Friday Notes: Apple in Vietnam

In this episode (FN.004): What is Apple doing in Vietnam? How does Apple compete with Google and Samsung in the market?

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Below is a transcript of the episode, edited for readability.

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Granger: Good morning! Another Friday here in Saigon, Ho Chi Minh City. This is Granger Whitelaw and I will be joined by Cameron Lynch, who is moving a little slow this morning. It’s Friday morning. That means Cameron was out last night, again.

Cameron: That is not true. I was actually inside. A couple episodes back, I did say I was the troglodyte of Ho Chi Minh City, And I can assure you that I was playing World of Warcraft…

Granger: Speaking of gaming and technology, today we’re going to talk about Apple in Vietnam. And I want to talk a little bit about Google also because there seemed to be rumblings out there about Google in Vietnam. So, let’s go!



Granger: I’ve noticed that Apple Pay is not available in Vietnam right now. That’s something that I do want to chat about. Will it become available in Vietnam and why is it not here? But, let’s talk about the history of Apple and Vietnam first, and give everybody a little background.

Granger: In 2015, Apple invested about $675 million to set up a company, Apple Vietnam LLC. In 2016, they were planning on building a $1 billion database center in Vietnam, but I don’t believe that’s happened yet.

Cameron: I’m not too sure, but there’s a requirement that they just implemented in 2019 that all foreign companies have to have physical database in Vietnam.

Granger: Which is problematic in some ways because of the data issues and privacy issues here in Vietnam, which we will get much more involved with over the next couple months. And the iPhone sales are quite impressive. They own about 5 or 6% of the market right now in Vietnam. People love the iPhone. I have an iPhone.

Cameron: I’m amazed. They’re really everywhere. Even though android smartphones are the most used in the world, they have the highest market share, but I always see Apple smartphones. I don’t know if there’s something where the sales aren’t reported or maybe they’re knockoffs from China… Maybe they have an Apple smartphone cover and then have android running a fake Apple environment on it, which is really cool. 

Granger: Do you think people do that?

Cameron: I don’t know. But they do sell those smartphones as real Apple, but it’s half or third of the cost.

Granger: Well, that’s funny. Anyway, there are lots of iPhones. I happen to love my iPhone and my iPad. Certainly, Apple is an important factor in industry.



Granger: Apple is considering moving about 15 to 30% of their production capacity from China to Southeast Asia, and Vietnam is the most likely destination for that. Key iPhone assemblers like Foxconn, Pegatron, Wistron, and MacBook makers like Quanta Computer, iPad maker like Compal Electronics, and AirPods makers like Inventec, Luxshare-ICT and Goertek have all been asked to evaluate coming to Vietnam or moving outside of China. So this goes together with the trade war and everything that is going on. You see the impact is happening on a massive company.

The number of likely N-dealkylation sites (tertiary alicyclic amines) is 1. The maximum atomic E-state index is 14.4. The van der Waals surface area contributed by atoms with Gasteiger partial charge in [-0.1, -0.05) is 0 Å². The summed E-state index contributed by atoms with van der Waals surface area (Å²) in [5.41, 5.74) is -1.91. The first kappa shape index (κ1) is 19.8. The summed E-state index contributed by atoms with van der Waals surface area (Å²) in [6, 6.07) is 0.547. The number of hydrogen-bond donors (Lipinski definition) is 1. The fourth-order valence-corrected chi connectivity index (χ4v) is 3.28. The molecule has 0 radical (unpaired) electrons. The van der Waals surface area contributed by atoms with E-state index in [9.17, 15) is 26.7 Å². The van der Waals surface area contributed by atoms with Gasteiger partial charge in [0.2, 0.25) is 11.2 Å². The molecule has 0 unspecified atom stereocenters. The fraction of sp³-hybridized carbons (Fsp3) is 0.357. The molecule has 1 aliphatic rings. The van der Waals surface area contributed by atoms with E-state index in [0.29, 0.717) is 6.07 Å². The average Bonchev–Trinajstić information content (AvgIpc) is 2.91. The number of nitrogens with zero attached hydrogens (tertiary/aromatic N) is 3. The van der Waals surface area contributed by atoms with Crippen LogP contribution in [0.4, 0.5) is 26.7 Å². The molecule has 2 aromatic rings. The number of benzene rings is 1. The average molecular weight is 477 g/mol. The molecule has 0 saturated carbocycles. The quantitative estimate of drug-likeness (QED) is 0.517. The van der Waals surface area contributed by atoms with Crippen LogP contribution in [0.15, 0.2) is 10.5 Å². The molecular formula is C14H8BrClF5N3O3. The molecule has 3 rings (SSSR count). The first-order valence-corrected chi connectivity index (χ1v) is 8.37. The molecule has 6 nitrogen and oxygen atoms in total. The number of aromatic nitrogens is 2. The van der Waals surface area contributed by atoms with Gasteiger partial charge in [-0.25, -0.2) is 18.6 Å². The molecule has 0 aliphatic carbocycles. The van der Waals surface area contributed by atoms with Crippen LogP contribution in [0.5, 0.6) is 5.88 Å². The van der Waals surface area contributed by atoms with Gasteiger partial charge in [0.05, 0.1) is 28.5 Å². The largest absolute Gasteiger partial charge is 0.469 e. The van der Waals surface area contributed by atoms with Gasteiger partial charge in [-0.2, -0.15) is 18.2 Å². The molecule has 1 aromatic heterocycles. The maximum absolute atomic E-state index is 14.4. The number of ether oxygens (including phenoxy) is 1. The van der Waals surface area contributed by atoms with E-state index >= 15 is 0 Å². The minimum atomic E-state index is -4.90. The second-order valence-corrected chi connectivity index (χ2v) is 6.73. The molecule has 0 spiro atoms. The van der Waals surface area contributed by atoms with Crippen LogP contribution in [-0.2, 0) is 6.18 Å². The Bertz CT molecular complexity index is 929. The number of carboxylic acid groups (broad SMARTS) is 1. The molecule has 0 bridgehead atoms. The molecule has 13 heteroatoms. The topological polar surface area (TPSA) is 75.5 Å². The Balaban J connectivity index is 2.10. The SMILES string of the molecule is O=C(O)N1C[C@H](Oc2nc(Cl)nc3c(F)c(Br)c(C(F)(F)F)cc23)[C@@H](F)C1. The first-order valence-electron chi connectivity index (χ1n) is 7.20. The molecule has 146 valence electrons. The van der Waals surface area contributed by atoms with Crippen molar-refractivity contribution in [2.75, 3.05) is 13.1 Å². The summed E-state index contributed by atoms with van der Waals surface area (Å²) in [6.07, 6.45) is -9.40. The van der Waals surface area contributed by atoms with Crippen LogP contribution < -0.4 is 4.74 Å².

Cameron: Another interesting point for the Apple AirPods, they also hedge their bets. They went “Okay, we’re not going to just go all the way into Vietnam. We’re also going to do India a little bit.” Then, they’re going to split production for the long term, in case there could be similar tensions in other parts of the world. 

Granger: There’s always an issue, right? I mean China did a great job 20 years ago in starting to train people, and now they have some of the most highly trained technology employees in the world, especially in chip manufacturing. That really gives them a true advantage. But the trade war really impacts that.

Cameron: And it’s also the costs. With those skills come some hard costs that are associated with rising salaries and et cetera…

Granger: Can Vietnam even sustain and absorb all of this? I mean it is overcapacity everywhere right now. The warehouses are full, the manufacturing facilities are full. People are trying to find new places that are way outside of the city. I was meeting with a friend of mine who runs one of the biggest shoe manufacturing companies in the world. And he was telling me that they were building way out in remote areas now, and they had to figure out about getting a company car, subsidizing motorcycles, giving two days off a week, doing more shifts because they can’t run five days a week employees because they want to live in the city. They don’t want to live three hours out. The capacity is really slim right now for people being able to come here. Not to mention the labor.